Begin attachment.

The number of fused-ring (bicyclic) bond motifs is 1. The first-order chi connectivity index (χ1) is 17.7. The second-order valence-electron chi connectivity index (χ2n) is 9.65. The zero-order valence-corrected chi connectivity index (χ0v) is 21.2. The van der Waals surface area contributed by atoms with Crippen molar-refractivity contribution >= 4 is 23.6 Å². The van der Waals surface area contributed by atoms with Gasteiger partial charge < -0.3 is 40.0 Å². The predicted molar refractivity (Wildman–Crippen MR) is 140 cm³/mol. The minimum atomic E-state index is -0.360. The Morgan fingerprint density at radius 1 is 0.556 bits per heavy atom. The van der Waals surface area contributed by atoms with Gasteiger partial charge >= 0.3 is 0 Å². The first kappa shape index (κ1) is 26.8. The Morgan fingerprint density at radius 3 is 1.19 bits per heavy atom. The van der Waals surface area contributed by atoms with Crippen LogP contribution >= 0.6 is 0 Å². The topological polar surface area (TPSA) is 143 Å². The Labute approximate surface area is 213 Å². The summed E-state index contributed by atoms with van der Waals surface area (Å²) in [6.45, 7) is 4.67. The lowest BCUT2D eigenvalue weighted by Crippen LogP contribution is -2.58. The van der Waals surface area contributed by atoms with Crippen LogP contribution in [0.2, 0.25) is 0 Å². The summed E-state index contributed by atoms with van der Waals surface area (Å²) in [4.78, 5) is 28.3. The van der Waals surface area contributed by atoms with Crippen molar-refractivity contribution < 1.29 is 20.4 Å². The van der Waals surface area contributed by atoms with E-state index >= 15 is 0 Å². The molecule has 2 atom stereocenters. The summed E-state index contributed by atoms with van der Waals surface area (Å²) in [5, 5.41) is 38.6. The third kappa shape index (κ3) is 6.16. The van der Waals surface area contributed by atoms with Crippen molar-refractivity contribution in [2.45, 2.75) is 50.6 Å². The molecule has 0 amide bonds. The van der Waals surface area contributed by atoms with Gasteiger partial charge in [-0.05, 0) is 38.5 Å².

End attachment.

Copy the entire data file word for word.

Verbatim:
The number of fused-ring (bicyclic) bond motifs is 1. The first-order chi connectivity index (χ1) is 17.7. The second-order valence-electron chi connectivity index (χ2n) is 9.65. The zero-order valence-corrected chi connectivity index (χ0v) is 21.2. The van der Waals surface area contributed by atoms with Crippen molar-refractivity contribution >= 4 is 23.6 Å². The van der Waals surface area contributed by atoms with Gasteiger partial charge < -0.3 is 40.0 Å². The predicted molar refractivity (Wildman–Crippen MR) is 140 cm³/mol. The minimum atomic E-state index is -0.360. The Morgan fingerprint density at radius 1 is 0.556 bits per heavy atom. The van der Waals surface area contributed by atoms with Gasteiger partial charge >= 0.3 is 0 Å². The first kappa shape index (κ1) is 26.8. The Morgan fingerprint density at radius 3 is 1.19 bits per heavy atom. The van der Waals surface area contributed by atoms with Crippen LogP contribution >= 0.6 is 0 Å². The topological polar surface area (TPSA) is 143 Å². The Labute approximate surface area is 213 Å². The summed E-state index contributed by atoms with van der Waals surface area (Å²) in [6.45, 7) is 4.67. The lowest BCUT2D eigenvalue weighted by Crippen LogP contribution is -2.58. The van der Waals surface area contributed by atoms with Crippen LogP contribution in [0.2, 0.25) is 0 Å². The summed E-state index contributed by atoms with van der Waals surface area (Å²) in [4.78, 5) is 28.3. The van der Waals surface area contributed by atoms with Crippen molar-refractivity contribution < 1.29 is 20.4 Å². The van der Waals surface area contributed by atoms with E-state index >= 15 is 0 Å². The molecule has 2 atom stereocenters. The summed E-state index contributed by atoms with van der Waals surface area (Å²) in [5, 5.41) is 38.6. The third kappa shape index (κ3) is 6.16. The van der Waals surface area contributed by atoms with Crippen molar-refractivity contribution in [2.45, 2.75) is 50.6 Å². The molecule has 0 amide bonds. The van der Waals surface area contributed by atoms with Gasteiger partial charge in [-0.05, 0) is 38.5 Å².